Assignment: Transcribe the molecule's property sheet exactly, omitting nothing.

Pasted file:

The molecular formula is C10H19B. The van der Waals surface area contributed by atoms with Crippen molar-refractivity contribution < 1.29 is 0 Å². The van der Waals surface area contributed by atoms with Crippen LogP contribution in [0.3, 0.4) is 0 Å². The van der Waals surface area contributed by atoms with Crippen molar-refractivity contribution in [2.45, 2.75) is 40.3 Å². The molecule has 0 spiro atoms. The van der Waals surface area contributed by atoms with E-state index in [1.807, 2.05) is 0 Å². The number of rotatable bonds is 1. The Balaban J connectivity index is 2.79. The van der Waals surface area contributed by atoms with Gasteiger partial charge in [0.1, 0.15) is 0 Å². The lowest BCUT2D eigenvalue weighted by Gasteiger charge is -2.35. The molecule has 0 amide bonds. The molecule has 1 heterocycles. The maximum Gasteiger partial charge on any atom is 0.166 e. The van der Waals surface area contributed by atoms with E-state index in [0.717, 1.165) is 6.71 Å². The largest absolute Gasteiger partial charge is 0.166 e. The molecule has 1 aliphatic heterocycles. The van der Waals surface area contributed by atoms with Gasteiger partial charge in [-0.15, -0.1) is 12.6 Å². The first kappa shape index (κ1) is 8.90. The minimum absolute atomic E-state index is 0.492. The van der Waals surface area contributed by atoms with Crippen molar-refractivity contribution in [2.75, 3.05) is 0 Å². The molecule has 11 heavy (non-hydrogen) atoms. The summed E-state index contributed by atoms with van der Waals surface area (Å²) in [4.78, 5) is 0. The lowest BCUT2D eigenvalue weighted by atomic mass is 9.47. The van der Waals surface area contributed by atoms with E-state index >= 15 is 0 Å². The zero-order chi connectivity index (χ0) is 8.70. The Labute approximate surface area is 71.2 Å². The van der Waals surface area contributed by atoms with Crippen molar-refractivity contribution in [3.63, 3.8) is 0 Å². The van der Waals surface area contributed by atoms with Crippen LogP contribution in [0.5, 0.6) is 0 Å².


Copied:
The molecular formula is C10H19B. The van der Waals surface area contributed by atoms with Crippen molar-refractivity contribution < 1.29 is 0 Å². The van der Waals surface area contributed by atoms with Crippen LogP contribution in [0.3, 0.4) is 0 Å². The van der Waals surface area contributed by atoms with Crippen molar-refractivity contribution in [2.45, 2.75) is 40.3 Å². The molecule has 0 spiro atoms. The van der Waals surface area contributed by atoms with E-state index in [1.807, 2.05) is 0 Å². The number of rotatable bonds is 1. The Balaban J connectivity index is 2.79. The van der Waals surface area contributed by atoms with Gasteiger partial charge in [0.1, 0.15) is 0 Å². The lowest BCUT2D eigenvalue weighted by Gasteiger charge is -2.35. The molecule has 0 amide bonds. The molecule has 1 heterocycles. The maximum Gasteiger partial charge on any atom is 0.166 e. The van der Waals surface area contributed by atoms with E-state index in [0.717, 1.165) is 6.71 Å². The largest absolute Gasteiger partial charge is 0.166 e. The molecule has 1 aliphatic heterocycles. The van der Waals surface area contributed by atoms with Gasteiger partial charge in [-0.15, -0.1) is 12.6 Å². The first kappa shape index (κ1) is 8.90. The minimum absolute atomic E-state index is 0.492. The van der Waals surface area contributed by atoms with Crippen molar-refractivity contribution in [2.75, 3.05) is 0 Å². The molecule has 11 heavy (non-hydrogen) atoms. The summed E-state index contributed by atoms with van der Waals surface area (Å²) in [4.78, 5) is 0. The lowest BCUT2D eigenvalue weighted by atomic mass is 9.47. The van der Waals surface area contributed by atoms with E-state index >= 15 is 0 Å². The zero-order chi connectivity index (χ0) is 8.70. The Labute approximate surface area is 71.2 Å². The van der Waals surface area contributed by atoms with Crippen molar-refractivity contribution in [3.63, 3.8) is 0 Å². The van der Waals surface area contributed by atoms with Crippen LogP contribution in [0.5, 0.6) is 0 Å².